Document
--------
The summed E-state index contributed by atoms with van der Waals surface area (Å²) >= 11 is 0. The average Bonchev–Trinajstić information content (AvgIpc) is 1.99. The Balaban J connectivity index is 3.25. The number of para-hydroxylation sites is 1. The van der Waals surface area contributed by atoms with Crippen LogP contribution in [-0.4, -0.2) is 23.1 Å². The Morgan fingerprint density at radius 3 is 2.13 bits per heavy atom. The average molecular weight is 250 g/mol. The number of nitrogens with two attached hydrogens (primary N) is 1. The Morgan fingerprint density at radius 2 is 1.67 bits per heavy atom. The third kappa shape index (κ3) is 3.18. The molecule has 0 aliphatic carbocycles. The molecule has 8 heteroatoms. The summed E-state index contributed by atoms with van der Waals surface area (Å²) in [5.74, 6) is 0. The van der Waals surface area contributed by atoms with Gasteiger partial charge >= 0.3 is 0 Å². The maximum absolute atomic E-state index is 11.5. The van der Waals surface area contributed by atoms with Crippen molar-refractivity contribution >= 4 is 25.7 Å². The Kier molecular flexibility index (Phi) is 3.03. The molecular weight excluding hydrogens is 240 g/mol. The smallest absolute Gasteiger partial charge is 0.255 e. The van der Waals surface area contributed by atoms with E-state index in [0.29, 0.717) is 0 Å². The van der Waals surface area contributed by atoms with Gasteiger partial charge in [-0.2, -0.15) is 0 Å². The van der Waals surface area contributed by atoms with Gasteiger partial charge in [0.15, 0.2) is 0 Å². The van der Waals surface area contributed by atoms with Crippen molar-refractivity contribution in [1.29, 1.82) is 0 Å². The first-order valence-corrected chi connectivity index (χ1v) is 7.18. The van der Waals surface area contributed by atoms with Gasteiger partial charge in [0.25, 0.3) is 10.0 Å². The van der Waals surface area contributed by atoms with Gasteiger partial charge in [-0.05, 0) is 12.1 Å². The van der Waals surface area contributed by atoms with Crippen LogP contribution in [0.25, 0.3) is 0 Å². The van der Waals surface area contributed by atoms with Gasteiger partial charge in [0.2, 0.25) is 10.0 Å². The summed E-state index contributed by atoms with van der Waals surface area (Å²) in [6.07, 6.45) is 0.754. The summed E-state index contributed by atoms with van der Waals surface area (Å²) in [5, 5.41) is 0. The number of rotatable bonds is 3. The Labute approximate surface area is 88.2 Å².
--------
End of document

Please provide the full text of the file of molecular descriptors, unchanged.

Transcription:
The summed E-state index contributed by atoms with van der Waals surface area (Å²) >= 11 is 0. The average Bonchev–Trinajstić information content (AvgIpc) is 1.99. The Balaban J connectivity index is 3.25. The number of para-hydroxylation sites is 1. The van der Waals surface area contributed by atoms with Crippen LogP contribution in [-0.4, -0.2) is 23.1 Å². The Morgan fingerprint density at radius 3 is 2.13 bits per heavy atom. The average molecular weight is 250 g/mol. The number of nitrogens with two attached hydrogens (primary N) is 1. The Morgan fingerprint density at radius 2 is 1.67 bits per heavy atom. The third kappa shape index (κ3) is 3.18. The molecule has 0 aliphatic carbocycles. The molecule has 8 heteroatoms. The summed E-state index contributed by atoms with van der Waals surface area (Å²) in [5.74, 6) is 0. The van der Waals surface area contributed by atoms with Gasteiger partial charge >= 0.3 is 0 Å². The maximum absolute atomic E-state index is 11.5. The van der Waals surface area contributed by atoms with Crippen molar-refractivity contribution >= 4 is 25.7 Å². The Kier molecular flexibility index (Phi) is 3.03. The molecular weight excluding hydrogens is 240 g/mol. The smallest absolute Gasteiger partial charge is 0.255 e. The van der Waals surface area contributed by atoms with E-state index in [0.29, 0.717) is 0 Å². The van der Waals surface area contributed by atoms with Gasteiger partial charge in [-0.2, -0.15) is 0 Å². The van der Waals surface area contributed by atoms with Gasteiger partial charge in [0.15, 0.2) is 0 Å². The van der Waals surface area contributed by atoms with Crippen molar-refractivity contribution in [1.29, 1.82) is 0 Å². The first-order valence-corrected chi connectivity index (χ1v) is 7.18. The van der Waals surface area contributed by atoms with Gasteiger partial charge in [0.25, 0.3) is 10.0 Å². The van der Waals surface area contributed by atoms with Gasteiger partial charge in [-0.05, 0) is 12.1 Å². The van der Waals surface area contributed by atoms with Crippen LogP contribution in [0.25, 0.3) is 0 Å². The van der Waals surface area contributed by atoms with Gasteiger partial charge in [0.2, 0.25) is 10.0 Å². The summed E-state index contributed by atoms with van der Waals surface area (Å²) in [6.07, 6.45) is 0.754. The summed E-state index contributed by atoms with van der Waals surface area (Å²) in [5, 5.41) is 0. The number of rotatable bonds is 3. The Labute approximate surface area is 88.2 Å².